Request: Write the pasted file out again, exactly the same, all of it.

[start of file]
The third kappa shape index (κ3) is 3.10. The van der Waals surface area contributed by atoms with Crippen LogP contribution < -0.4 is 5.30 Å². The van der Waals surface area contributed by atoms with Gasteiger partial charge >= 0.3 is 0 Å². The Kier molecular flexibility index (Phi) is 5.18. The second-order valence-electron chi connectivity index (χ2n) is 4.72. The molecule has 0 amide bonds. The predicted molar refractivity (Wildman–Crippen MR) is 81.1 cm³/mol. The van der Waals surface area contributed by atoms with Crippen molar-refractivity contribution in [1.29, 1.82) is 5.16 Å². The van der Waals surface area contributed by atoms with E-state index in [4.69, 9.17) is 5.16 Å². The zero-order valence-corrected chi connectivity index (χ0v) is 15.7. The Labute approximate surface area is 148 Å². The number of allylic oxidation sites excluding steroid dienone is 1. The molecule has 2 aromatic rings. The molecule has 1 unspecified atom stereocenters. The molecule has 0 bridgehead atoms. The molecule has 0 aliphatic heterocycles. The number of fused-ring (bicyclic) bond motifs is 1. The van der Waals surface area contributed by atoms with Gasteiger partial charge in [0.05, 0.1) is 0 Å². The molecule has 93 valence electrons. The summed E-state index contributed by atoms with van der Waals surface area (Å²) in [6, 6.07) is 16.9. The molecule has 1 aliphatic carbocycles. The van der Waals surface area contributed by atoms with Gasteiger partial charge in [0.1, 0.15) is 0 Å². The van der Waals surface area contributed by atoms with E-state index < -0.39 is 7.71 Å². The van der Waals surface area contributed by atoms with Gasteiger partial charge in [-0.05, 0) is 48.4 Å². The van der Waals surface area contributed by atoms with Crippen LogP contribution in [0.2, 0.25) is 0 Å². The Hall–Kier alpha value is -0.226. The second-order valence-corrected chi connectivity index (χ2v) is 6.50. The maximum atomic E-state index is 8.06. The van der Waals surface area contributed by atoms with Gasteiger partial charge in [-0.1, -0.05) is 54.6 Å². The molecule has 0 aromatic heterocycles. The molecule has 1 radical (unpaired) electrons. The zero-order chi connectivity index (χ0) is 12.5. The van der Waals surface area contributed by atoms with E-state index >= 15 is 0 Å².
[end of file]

The third kappa shape index (κ3) is 3.10. The van der Waals surface area contributed by atoms with Crippen LogP contribution < -0.4 is 5.30 Å². The van der Waals surface area contributed by atoms with Gasteiger partial charge >= 0.3 is 0 Å². The Kier molecular flexibility index (Phi) is 5.18. The second-order valence-electron chi connectivity index (χ2n) is 4.72. The molecule has 0 amide bonds. The predicted molar refractivity (Wildman–Crippen MR) is 81.1 cm³/mol. The van der Waals surface area contributed by atoms with Crippen molar-refractivity contribution in [1.29, 1.82) is 5.16 Å². The van der Waals surface area contributed by atoms with E-state index in [4.69, 9.17) is 5.16 Å². The zero-order valence-corrected chi connectivity index (χ0v) is 15.7. The Labute approximate surface area is 148 Å². The number of allylic oxidation sites excluding steroid dienone is 1. The molecule has 2 aromatic rings. The molecule has 1 unspecified atom stereocenters. The molecule has 0 bridgehead atoms. The molecule has 0 aliphatic heterocycles. The number of fused-ring (bicyclic) bond motifs is 1. The van der Waals surface area contributed by atoms with Gasteiger partial charge in [0.05, 0.1) is 0 Å². The molecule has 93 valence electrons. The summed E-state index contributed by atoms with van der Waals surface area (Å²) in [6, 6.07) is 16.9. The molecule has 1 aliphatic carbocycles. The van der Waals surface area contributed by atoms with Gasteiger partial charge in [0.1, 0.15) is 0 Å². The van der Waals surface area contributed by atoms with E-state index < -0.39 is 7.71 Å². The van der Waals surface area contributed by atoms with Gasteiger partial charge in [-0.05, 0) is 48.4 Å². The van der Waals surface area contributed by atoms with Crippen LogP contribution in [0.2, 0.25) is 0 Å². The Hall–Kier alpha value is -0.226. The second-order valence-corrected chi connectivity index (χ2v) is 6.50. The maximum atomic E-state index is 8.06. The van der Waals surface area contributed by atoms with Gasteiger partial charge in [-0.1, -0.05) is 54.6 Å². The molecule has 0 aromatic heterocycles. The molecule has 1 radical (unpaired) electrons. The zero-order chi connectivity index (χ0) is 12.5. The van der Waals surface area contributed by atoms with E-state index >= 15 is 0 Å².